WHILE THESE DOCUMENTS ARE PROVIDED FREE OF CHARGE FOR NON-COMMERCIAL USE, IT IS REQUIRED WHEN QUOTING, CITING, OR REPRODUCING BY ANY MEANS THAT A COMPLETE LISTING OF THE SOURCE BE INCLUDED. THE ARCHIVES ARE WORKS IN PROGRESS WITH DATES INDICATING RECENT UPDATES.
TOOLS AND TREASURES
~IN PROGRESS AND SUBJECT TO CHANGES~
Templates for Lattices
The logic of this template is simple. it keeps the harmonic relationships above and the subharmonics below. It also keeps the 7 limit and less limits within a 90 degree angle. The angles of the 7,11 and 13 are chosen to prevent notes or lines landing on top of each other.
The lattice to the left is the main one used by Wilson throughout the archive. The modified lattice on the right is included here as an option for those who run into problems with the first.
This chart of the Hebdomekontany below shows the level of complexity these lattices can handle and serves as a good test for any lattices readability.
Below here are two measuring possibilities for illustrating a scale in terms of interval size horizonally. The top for those working in inches ( 1inch = 120 cents) and the bottom is for those using metric (1centimeter= 50 cents).
This is a tetradic lattice Wilson would use especially when working with hexanies or 7 limit tunings. It works well to avoid tones landing on top of each other.
The factors a ,b ,c, and d can be used to represent any harmonic (or melodic) interval which can be useful when looking at hexanies.
It is worth noting that the generalized keyboard can be recognized as a lattice with the advantage of both harmonic and melodic structures easily seen. The disadvantage being that the harmonic templates between different keyboards is not guaranteed to be consistent.
Some of Wilson's earliest investigation into tuning were collected within a series of notebooks. Often he would label these in terms of a special interest such as 31 tone, CPS, or 3^8 Euler Genus as examples. In practice often these labels would last apply to the first few pages and like subjects reappeared in different notebooks and in different periods. For the moment, the idea is to consolidate like material together and place in files of their own. This ongoing work has produced these files below with many more on the way.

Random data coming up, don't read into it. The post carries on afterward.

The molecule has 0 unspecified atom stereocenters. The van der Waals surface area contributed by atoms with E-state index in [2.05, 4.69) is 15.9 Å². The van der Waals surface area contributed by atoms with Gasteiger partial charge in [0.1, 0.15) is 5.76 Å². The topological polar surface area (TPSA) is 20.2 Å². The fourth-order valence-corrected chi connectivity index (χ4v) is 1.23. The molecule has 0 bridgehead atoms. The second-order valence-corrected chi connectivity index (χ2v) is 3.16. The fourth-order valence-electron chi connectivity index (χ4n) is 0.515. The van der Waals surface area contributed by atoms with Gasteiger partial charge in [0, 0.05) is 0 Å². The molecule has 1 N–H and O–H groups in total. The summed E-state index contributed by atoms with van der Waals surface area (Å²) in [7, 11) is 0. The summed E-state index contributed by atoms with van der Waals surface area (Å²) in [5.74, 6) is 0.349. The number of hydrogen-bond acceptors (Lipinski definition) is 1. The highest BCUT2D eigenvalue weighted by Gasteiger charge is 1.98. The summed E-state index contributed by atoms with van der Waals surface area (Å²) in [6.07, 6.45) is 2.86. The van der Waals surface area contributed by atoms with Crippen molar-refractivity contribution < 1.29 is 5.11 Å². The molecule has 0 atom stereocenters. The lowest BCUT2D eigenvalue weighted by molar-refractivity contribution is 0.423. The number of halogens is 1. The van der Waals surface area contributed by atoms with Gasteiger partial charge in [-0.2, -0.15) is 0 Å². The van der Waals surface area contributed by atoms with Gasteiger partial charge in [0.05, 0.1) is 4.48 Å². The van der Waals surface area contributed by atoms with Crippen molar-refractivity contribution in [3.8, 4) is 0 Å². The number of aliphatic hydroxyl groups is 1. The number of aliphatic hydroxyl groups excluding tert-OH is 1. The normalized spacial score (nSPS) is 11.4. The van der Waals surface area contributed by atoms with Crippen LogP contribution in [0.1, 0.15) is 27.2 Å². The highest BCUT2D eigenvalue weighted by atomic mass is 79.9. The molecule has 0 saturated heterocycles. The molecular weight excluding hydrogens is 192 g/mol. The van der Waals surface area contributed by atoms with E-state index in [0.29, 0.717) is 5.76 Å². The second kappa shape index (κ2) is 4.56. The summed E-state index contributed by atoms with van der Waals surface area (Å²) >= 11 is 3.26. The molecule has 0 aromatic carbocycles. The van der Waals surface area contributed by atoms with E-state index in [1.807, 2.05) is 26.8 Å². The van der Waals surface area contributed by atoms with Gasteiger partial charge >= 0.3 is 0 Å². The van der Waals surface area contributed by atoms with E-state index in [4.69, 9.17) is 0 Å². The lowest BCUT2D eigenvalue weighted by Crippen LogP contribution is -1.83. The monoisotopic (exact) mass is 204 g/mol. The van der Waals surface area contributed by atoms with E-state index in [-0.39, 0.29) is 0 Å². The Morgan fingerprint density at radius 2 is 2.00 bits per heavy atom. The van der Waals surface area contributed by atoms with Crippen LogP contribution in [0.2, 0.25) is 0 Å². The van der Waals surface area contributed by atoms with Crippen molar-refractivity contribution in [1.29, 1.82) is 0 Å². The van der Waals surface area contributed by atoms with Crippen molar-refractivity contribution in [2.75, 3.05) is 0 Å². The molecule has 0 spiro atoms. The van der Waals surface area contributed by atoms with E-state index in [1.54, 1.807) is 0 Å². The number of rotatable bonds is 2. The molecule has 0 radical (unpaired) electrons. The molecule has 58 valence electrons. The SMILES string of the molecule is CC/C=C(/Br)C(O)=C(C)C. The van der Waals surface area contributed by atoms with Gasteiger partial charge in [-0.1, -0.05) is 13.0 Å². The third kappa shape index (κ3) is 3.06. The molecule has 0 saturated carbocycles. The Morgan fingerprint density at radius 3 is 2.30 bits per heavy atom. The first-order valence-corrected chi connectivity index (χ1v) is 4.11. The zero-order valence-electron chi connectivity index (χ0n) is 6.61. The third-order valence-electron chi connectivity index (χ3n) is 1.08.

31 ET Sketchbook
41 ET Notes
Comma and Zig-Zag excerpts
Wilson had a great interest in 22 tone constant structures that encompassed his 20 note Eikosany structures. While none of the simpler ratio Eikosanies result in constant structures, 22 tones offered the potential of bringing melodic consistancy to these structures high in harmonic condenseness with the addtions of only two tones. Wilson used these following hexany based sets in search of not only Eikosanies but any harmonicly condensed structure possible with 22 tones. Regardless their use far exceeds this purpose being useful in evaluating other temperaments and their potential limitation in articulating cetain types of relationships in a meaningful way. Thus what on paper might appear to be a small error, these structures can often bring to light quite quickly the user might run into ambiguous situations while at the same time accenting a tuning stronger points.
. The first paper provides a key to the various 11 limit hexanies which is well worth becoming familiar before looking at the following. See early EARLY LATTICES OF SOME 12 TONE CONSTANT STRUCTURE and EARLY LATTICES OF SOME 22 TONE CONSTANT STRUCTURES for some of the resulting scales
HEXANIES STELLATED BY FULL HEXADS
HEXANY STELLATED BY A PAIR OF OTHER HEXANIES
HEXANY STELLATED BY A NEW FACTOR ˙
UNION OF THREE STELLATED HEXANIES